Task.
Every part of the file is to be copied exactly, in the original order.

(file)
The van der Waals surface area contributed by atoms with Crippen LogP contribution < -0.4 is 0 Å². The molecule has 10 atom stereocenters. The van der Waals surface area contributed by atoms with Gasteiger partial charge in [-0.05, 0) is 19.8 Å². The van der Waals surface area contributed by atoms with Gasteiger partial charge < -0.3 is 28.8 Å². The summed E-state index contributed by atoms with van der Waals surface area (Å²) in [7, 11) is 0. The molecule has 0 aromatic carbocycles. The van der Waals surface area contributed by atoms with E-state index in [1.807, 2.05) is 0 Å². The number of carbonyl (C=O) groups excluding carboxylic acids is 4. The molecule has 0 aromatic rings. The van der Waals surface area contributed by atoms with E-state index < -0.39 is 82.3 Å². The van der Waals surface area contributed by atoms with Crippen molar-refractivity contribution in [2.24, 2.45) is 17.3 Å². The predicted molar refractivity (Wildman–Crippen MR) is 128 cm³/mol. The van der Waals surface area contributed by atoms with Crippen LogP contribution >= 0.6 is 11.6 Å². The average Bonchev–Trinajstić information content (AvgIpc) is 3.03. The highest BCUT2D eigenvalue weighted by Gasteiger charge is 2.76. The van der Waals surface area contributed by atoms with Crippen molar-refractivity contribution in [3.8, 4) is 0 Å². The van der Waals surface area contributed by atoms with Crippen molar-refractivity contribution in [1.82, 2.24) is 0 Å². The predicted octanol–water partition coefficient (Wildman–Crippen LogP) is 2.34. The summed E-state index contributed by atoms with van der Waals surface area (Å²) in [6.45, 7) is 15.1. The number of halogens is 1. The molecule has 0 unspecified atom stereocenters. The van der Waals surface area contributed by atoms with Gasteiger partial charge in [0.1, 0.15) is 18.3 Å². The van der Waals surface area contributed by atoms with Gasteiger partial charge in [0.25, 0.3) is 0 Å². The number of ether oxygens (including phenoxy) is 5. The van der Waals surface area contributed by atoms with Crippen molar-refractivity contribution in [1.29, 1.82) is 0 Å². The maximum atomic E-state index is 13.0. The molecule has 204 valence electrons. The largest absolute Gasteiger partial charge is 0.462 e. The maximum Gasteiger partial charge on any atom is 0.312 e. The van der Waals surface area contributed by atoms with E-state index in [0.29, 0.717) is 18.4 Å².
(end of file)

The van der Waals surface area contributed by atoms with Crippen LogP contribution < -0.4 is 0 Å². The molecule has 10 atom stereocenters. The van der Waals surface area contributed by atoms with Gasteiger partial charge in [-0.05, 0) is 19.8 Å². The van der Waals surface area contributed by atoms with Gasteiger partial charge < -0.3 is 28.8 Å². The summed E-state index contributed by atoms with van der Waals surface area (Å²) in [7, 11) is 0. The molecule has 0 aromatic carbocycles. The van der Waals surface area contributed by atoms with E-state index in [1.807, 2.05) is 0 Å². The number of carbonyl (C=O) groups excluding carboxylic acids is 4. The molecule has 0 aromatic rings. The van der Waals surface area contributed by atoms with E-state index < -0.39 is 82.3 Å². The van der Waals surface area contributed by atoms with Crippen molar-refractivity contribution in [2.24, 2.45) is 17.3 Å². The predicted molar refractivity (Wildman–Crippen MR) is 128 cm³/mol. The van der Waals surface area contributed by atoms with Crippen LogP contribution >= 0.6 is 11.6 Å². The average Bonchev–Trinajstić information content (AvgIpc) is 3.03. The highest BCUT2D eigenvalue weighted by Gasteiger charge is 2.76. The van der Waals surface area contributed by atoms with Crippen molar-refractivity contribution in [3.8, 4) is 0 Å². The van der Waals surface area contributed by atoms with Crippen molar-refractivity contribution in [1.82, 2.24) is 0 Å². The predicted octanol–water partition coefficient (Wildman–Crippen LogP) is 2.34. The summed E-state index contributed by atoms with van der Waals surface area (Å²) in [6.45, 7) is 15.1. The number of halogens is 1. The molecule has 0 unspecified atom stereocenters. The van der Waals surface area contributed by atoms with Gasteiger partial charge in [0.1, 0.15) is 18.3 Å². The van der Waals surface area contributed by atoms with Gasteiger partial charge in [0.25, 0.3) is 0 Å². The number of ether oxygens (including phenoxy) is 5. The van der Waals surface area contributed by atoms with Crippen molar-refractivity contribution in [1.29, 1.82) is 0 Å². The maximum atomic E-state index is 13.0. The molecule has 204 valence electrons. The largest absolute Gasteiger partial charge is 0.462 e. The maximum Gasteiger partial charge on any atom is 0.312 e. The van der Waals surface area contributed by atoms with E-state index in [0.29, 0.717) is 18.4 Å².